A little more than a year ago, Rie Miyoshi, 33, was stabbed to death in her apartment in Zushi, Kanagawa Prefecture, by a man who was known to have been stalking her after they broke up years earlier.
Hideto Kozutsumi tracked Miyoshi down based on information, including her married name, read aloud to him by a police officer who had arrested him 17 months earlier on suspicion of threatening her. She had asked the police not to divulge her personal information to him.
After killing Miyoshi, Kozutsumi, 40, killed himself in the apartment.
The incident led police last December to start withholding the names of victims of sex crimes in arrest warrants. The practice spread to prosecutors, who started filing indictment papers in court that identify victims only by their nicknames at work, for instance, in lieu of their real names.
Judges are also mulling the further step of issuing orders to keep defense lawyers from disclosing the victims’ names to their clients.
However, the trend is raising concern that it could be creating an environment conducive to wrongful accusations.
“There are many people who hesitate to file a complaint for fear of retaliation,” said Masato Takahashi, a lawyer working on measures to support crime victims. “I believe it’s acceptable to basically keep victims anonymous in crimes like sexual offenses.”
Victims must be identified at some point in the judicial process in order to establish facts. But there are no uniform rules or guidelines to determine the type of cases where victims should be allowed to keep their identity hidden in indictment documents, leaving it to the discretion of judges.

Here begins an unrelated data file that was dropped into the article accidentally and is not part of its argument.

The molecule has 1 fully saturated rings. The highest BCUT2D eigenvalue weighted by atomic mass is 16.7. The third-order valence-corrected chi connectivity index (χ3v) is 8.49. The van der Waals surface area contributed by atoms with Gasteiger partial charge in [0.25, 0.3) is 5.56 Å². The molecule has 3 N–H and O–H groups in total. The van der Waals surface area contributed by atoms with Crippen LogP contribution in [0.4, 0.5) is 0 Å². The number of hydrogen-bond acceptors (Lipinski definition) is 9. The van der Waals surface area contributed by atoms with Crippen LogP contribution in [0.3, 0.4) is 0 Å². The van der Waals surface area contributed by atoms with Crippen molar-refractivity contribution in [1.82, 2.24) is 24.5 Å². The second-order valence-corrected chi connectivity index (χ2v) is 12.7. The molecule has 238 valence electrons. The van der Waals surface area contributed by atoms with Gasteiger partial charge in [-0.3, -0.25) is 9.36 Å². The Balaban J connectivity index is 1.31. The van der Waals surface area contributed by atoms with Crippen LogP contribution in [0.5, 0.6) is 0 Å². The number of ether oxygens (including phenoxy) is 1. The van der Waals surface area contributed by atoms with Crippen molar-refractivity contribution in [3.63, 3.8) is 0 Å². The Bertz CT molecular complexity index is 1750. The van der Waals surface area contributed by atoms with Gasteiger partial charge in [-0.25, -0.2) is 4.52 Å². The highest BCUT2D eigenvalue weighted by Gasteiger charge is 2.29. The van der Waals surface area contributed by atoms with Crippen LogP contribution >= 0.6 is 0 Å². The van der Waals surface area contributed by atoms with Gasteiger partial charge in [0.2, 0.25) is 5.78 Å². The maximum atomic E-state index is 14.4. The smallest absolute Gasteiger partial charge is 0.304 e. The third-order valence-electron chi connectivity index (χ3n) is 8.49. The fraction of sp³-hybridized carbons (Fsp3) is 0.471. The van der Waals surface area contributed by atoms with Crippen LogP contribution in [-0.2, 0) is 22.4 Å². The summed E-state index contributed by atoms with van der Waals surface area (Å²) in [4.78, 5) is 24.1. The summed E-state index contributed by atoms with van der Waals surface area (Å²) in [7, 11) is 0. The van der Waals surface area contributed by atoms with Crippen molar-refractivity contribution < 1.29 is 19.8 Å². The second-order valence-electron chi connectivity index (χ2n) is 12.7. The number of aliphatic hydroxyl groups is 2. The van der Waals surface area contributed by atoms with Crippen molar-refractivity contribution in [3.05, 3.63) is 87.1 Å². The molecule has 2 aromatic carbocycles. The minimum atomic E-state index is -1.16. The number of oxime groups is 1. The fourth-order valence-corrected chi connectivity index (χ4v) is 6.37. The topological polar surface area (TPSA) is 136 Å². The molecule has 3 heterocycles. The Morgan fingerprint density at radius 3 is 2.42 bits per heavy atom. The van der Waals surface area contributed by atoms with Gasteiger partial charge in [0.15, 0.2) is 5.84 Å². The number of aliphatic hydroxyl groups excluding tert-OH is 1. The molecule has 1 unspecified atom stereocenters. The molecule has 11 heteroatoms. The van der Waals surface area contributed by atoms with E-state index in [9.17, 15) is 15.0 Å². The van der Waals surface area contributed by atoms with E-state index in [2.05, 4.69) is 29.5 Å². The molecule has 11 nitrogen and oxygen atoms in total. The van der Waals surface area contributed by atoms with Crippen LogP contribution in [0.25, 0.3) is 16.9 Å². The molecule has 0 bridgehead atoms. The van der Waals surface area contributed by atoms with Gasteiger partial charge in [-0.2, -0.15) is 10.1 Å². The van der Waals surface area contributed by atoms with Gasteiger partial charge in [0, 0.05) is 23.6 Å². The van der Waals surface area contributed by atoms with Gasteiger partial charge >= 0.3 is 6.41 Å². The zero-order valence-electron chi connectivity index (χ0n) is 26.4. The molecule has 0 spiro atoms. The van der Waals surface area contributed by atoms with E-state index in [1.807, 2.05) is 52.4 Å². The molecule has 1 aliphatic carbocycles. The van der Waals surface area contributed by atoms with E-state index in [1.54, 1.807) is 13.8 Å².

The anonymity issue has taken many district courts by surprise as judges have to deal with a rapidly increasing number of cases that appear to merit such action.
At a September meeting at the Tokyo District Court, about 20 criminal case judges discussed the anonymity issue.
Some said just withholding the names of victims on indictments won’t solve the problem. Others questioned whether it was appropriate to present a copy of a court ruling to a defendant with the victim’s name withheld.
The cooperation of defense lawyers is essential in keeping the personal details of victims from the defendant, who may be inclined to demand such information.
During their discussions, the judges weighed whether they could order a defense lawyer to keep information identifying a victim confidential if the attorney refuses to comply, even though there is no legal basis for mandatory nondisclosure.
The contents of their discussions were immediately conveyed to the Tokyo prosecutor’s office and three Tokyo-based bar associations.
A veteran judge said: “Showing the degree of our determination itself has meaning. We hope we won’t have to actually issue such an order.”
With the district court’s policy already communicated to prosecutors and lawyer groups, such a gag order can be issued at any time.
At the Tokyo District Court, it has become common for stalking victims to remain anonymous, although so far the court has only allowed such nondisclosure in cases in which the defendants confess.
A lawyer who has worked on a number of criminal trials said: “If we put too much emphasis on protecting the victims, we could end up overlooking cases involving wrongful accusations. I wonder if it’s appropriate to pursue this.”
The judges at the meeting also said anonymity should be granted only when the victim faces the risk of further harm.
Critics point out the danger of leaving the matter up to the discretion of district court judges, when the Supreme Court has not issued a decision.
Lawyers are meanwhile concerned about potential risks the defendant may face if an alleged victim demands anonymity.
“We are worried that there may be circumstances in which the accused cannot defend themselves,” said Kai Okumura, deputy chairman of the criminal defense center at the Japan Federation of Bar Associations.